- # ps -ef |grep storix
From the ps command's output
- root 5767400 3670250 68 12:26:36
- pts/1 3:12 /bin/sh ./storix_rep
you can see the culprit straightaway: the script storix_rep. At this point, you can use the ps -fT command to get the process identifiers (PIDs) of all the child processes:
- # ps -fT 5767400
In this instance, the output shows that there are no child processes involved. Thus, this process can be terminated with the kill command so that the unmount command will be successful. If you know the PID but not the process name, you can use the following command to return the process name associated with the PID:
- # ps eww 5767400
Everybody's Favorite Command: fuser
The fuser command is by far the most popular method for returning and killing processes associated with a file system or file. In this example, you can specify the file system in the command:
- # fuser -u /storix
Alternatively, you can specify the logical volume on which the file system resides, like this:
- # fuser -uc /dev/lv00
The output of these two commands is
- /storix: 5767400c(root) 5898440c(dxtans)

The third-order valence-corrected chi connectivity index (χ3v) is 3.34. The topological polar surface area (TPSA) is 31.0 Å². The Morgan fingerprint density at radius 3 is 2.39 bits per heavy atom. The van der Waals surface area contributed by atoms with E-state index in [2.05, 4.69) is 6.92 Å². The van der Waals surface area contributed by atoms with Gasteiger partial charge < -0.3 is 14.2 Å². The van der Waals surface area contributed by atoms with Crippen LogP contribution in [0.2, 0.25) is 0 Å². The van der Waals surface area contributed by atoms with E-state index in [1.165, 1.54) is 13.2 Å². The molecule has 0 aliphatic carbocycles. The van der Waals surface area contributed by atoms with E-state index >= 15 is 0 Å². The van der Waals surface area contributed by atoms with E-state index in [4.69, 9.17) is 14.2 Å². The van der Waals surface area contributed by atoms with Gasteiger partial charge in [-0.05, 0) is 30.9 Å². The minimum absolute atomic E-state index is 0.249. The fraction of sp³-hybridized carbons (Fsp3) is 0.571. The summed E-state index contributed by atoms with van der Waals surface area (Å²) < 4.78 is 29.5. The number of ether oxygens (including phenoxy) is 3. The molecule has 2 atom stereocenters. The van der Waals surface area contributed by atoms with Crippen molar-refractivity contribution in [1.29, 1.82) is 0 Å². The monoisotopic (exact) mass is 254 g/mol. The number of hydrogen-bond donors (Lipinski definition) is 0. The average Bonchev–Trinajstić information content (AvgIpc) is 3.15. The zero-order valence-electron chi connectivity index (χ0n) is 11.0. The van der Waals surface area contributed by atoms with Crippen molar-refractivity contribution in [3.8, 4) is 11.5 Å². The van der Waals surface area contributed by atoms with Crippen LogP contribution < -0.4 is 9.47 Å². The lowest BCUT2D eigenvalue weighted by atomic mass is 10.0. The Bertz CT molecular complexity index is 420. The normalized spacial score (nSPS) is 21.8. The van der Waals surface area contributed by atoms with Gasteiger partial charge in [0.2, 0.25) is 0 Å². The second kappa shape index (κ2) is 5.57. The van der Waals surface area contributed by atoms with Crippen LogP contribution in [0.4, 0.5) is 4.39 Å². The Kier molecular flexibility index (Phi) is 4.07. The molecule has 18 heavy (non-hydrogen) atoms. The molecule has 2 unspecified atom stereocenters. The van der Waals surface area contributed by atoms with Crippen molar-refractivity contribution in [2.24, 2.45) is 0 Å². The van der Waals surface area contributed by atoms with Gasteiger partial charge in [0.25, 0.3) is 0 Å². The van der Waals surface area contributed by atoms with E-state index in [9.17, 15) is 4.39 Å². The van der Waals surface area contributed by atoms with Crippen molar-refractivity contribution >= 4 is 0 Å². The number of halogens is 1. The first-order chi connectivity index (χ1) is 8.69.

- /dev/lv00: 5767400c(root) 5898440c(dxtans)
As you can see, fuser returns the userid and open files associated with the file system. In this case, two processes are using /storix: root and dxtans. To kill those processes, you can stay with fuser by issuing the commands:
- # fuser -k /storix
- # fuser -u /storix
The Little-Known procfiles Command
The procfiles command will return open files and descriptors from a given process. To use it, you first need to determine the PID. You then use that PID in the procfiles command. In this case, you first use the ps command:
- # ps -ef |grep storix
From its output
- root 5832924 3670250 69 12:44:50
- pts/1 1:29 /bin/sh ./storix_rep
you get the PID 5832924, which you then use in the procfiles command:
- # procfiles -n 5832924
Figure 1 shows the procfiles output, which has been truncated to save space.
Figure 1: Truncated output from the procfiles command that identifies problematic files